Programming language: Scala
License: BSD 2-clause "Simplified" License
Tags: Sbt Plugins    

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sbt-robovm is a plugin for the Scala build tool that aims to make it as simple as possible to compile Scala (and Java) code to binaries for iOS, linux, and OSX using RoboVM


  1. Install Xcode 6
  2. Install JDK 7
  3. Install sbt
  4. See roboscala-samples for example on how to use and configure

Add the Plugin

First, add the plugin to your project by appending addSbtPlugin("org.roboscala" % "sbt-robovm" % "1.12.0") into the project/plugins.sbt file. The file name (not extension) may actually be different, but such is the convention. The plugin's version is in sync with the RoboVM version it uses, so it should always be clear which RoboVM is being used.

Project Creation

All you have to do to use the plugin, is to add iOSRoboVMSettings key (or nativeRoboVMSettings if you are creating a native project) to your build.sbt file.

If you are creating a multi-project build, prepend that to your settings Seq:

lazy val myproject = Project(id = "myproject", base = file("myproject"), settings = iOSRoboVMSettings ++ Seq(
    /* More settings */


There are different tasks defined for iOS and native console projects.


  • robovmLicense
    • Allows you to enter your RoboVM license key to get access to premium features, such as line numbers in stack traces, debugger support and interface builder integration.


  • iphoneSim and ipadSim
    • Build and run the app in a iPhone or iPad simulator, respectively.
  • simulator
    • Build and run the app on a simulator specified by the robovmSimulatorDevice setting.
  • device
    • Build and run the app on a connected device.
    • It is possible to specify the order of preference of devices using the robovmPreferredDevices task.
    • Otherwise, the plugin will attempt to connect to the last device it has used.
  • ipa
    • Create the .ipa archive for upload to the App Store or other distribution.
  • simulatorDevices
    • Print all installed simulator devices.


  • native
    • Build and run a native console application.
    • Connecting the input to interactive apps is not implemented. Recommended workaround is to execute compiled binary (in target/robovm/) in separate Terminal window.
  • nativeBuild
    • Same as native, but does not execute the binary.


As with tasks, there are some settings that are only meaningful in iOS projects. Some settings are actually implemented as tasks.


  • robovmConfiguration Either[File,Elem]
    • The most important key, specifies the configuration of your app, the robovm.xml file
    • If you have a real file, set it to Left(file("path-to-your/robovm.xml"))
    • If you want to specify it in-place, use the built-in scala support for XML literals: Right(<config> ... </config>)
    • See examples in the sample repository
  • robovmProperties Either[File, Map[String, String]]
    • robovm.properties file contains key-value pairs substituted into robovm.xml and Info.plist
    • If you have a real file with these, set this to Left(file("path-to-your-file"))
    • If you wish to generate these in your build script: Right(Map("some-key" -> "some-value", ...))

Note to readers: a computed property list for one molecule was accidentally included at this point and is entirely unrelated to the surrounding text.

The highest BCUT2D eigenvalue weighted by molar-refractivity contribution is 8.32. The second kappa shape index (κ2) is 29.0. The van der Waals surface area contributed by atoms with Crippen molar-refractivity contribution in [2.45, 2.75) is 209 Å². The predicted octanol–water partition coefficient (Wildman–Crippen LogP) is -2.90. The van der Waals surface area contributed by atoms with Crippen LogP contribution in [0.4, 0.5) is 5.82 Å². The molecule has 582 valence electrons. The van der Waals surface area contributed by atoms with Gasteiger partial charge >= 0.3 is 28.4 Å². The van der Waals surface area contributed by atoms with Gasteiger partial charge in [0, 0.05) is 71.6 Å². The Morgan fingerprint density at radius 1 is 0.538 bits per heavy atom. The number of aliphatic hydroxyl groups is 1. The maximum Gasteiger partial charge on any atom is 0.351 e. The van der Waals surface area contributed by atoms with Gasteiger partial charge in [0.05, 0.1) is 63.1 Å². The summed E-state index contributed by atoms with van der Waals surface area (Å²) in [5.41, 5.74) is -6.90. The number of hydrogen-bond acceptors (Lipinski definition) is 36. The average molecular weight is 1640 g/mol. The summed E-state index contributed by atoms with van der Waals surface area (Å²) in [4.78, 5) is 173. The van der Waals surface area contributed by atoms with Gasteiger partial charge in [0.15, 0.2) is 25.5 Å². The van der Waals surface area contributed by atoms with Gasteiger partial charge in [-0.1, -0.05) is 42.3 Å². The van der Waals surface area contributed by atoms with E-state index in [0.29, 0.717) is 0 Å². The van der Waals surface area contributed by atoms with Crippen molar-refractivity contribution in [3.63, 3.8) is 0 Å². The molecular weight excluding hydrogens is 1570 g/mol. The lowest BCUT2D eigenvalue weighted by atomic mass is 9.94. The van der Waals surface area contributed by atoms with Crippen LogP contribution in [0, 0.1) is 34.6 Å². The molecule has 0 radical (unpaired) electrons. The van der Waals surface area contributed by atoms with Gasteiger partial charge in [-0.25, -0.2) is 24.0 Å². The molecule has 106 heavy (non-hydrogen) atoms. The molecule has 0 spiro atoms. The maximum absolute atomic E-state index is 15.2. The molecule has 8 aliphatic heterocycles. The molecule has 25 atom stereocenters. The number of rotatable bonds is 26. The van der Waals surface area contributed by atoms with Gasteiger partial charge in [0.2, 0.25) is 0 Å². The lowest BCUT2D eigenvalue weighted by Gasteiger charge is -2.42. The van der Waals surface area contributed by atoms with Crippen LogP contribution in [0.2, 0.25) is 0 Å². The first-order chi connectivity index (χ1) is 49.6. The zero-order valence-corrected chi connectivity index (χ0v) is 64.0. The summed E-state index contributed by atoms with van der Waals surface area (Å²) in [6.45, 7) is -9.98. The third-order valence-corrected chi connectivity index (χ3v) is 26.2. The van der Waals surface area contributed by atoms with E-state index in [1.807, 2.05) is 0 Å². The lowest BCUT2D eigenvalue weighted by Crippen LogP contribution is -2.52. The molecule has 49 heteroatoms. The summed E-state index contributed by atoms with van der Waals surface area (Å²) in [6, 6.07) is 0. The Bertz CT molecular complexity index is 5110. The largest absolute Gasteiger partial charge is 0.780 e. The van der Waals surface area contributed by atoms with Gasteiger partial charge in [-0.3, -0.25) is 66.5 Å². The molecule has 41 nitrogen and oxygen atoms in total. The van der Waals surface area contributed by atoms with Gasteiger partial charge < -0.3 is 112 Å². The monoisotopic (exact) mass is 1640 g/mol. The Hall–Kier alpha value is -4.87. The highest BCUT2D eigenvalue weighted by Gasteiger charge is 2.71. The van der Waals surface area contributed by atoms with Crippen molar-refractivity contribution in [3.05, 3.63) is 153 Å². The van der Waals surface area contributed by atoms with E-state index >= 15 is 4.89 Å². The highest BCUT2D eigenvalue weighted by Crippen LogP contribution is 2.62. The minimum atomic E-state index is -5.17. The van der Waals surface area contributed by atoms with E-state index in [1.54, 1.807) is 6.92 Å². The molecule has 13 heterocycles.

• By default, this contains set of useful values:
      • app.name - Value of name sbt key
      • app.executable - Name of executable derived from name sbt key
      • app.mainclass - Fully specified main class of your application, either detected or specified in mainClass key
  • robovmTarget64bit Boolean
    • Whether to build 64bit executables for the device
    • Default is false therefore you will need to set it to true if your device is newer and has a 64bit processor
  • robovmHome Config.Home
    • Return the home of RoboVM installation.
    • By default, this task downloads RoboVM distribution into a local maven repository and unpacks it there, so there is no need to touch this unless you have a good reason to.
  • robovmInputJars Seq[File]
    • Jars and classes to feed into the RoboVM compiler
    • By default, this returns fullClasspath, which is in most cases correct. You may want to override this if you want to modify the compiled classes first somehow (for example when using ProGuard).
  • robovmVerbose Boolean
    • Setting this to true will propagate RoboVM debug-level messages to info-level
    • Useful when debugging RoboVM or plugin, otherwise not so much
  • robovmDebug Boolean
    • Whether to enable RoboVM debugger
    • See Debugging section below first
    • Needs commercial license, run robovmLicense task to enter yours
    • Port can be specified with robovmDebugPort
  • robovmDebugPort Int
    • Port on which RoboVM debugger will listen (when enabled, see robovmDebug)

iOS Only

  • robovmProvisioningProfile Option[String]
    • Specify provisioning profile to use when signing iOS code
    • Profile can be specified by name, UUID, app prefix, etc.
    • See Tips section
  • robovmSigningIdentity Option[String]
    • Specify signing identity to use when signing iOS code
    • Signing identity can be specified by name, fingerprint, etc.
    • See Tips section
  • robovmSimulatorDevice Option[String]
    • Name of device to be used in simulator task
    • Use simulatorDevices task to list all installed devices
  • robovmSkipSigning Option[Boolean]
    • Setting this to Some(true/false) overrides default signing behavior and allows you to test without proper certificates and identities
  • robovmPreferredDevices Seq[String]
    • List of iOS device ID's listed in the priority in which you want to connect to them if multiple devices are connected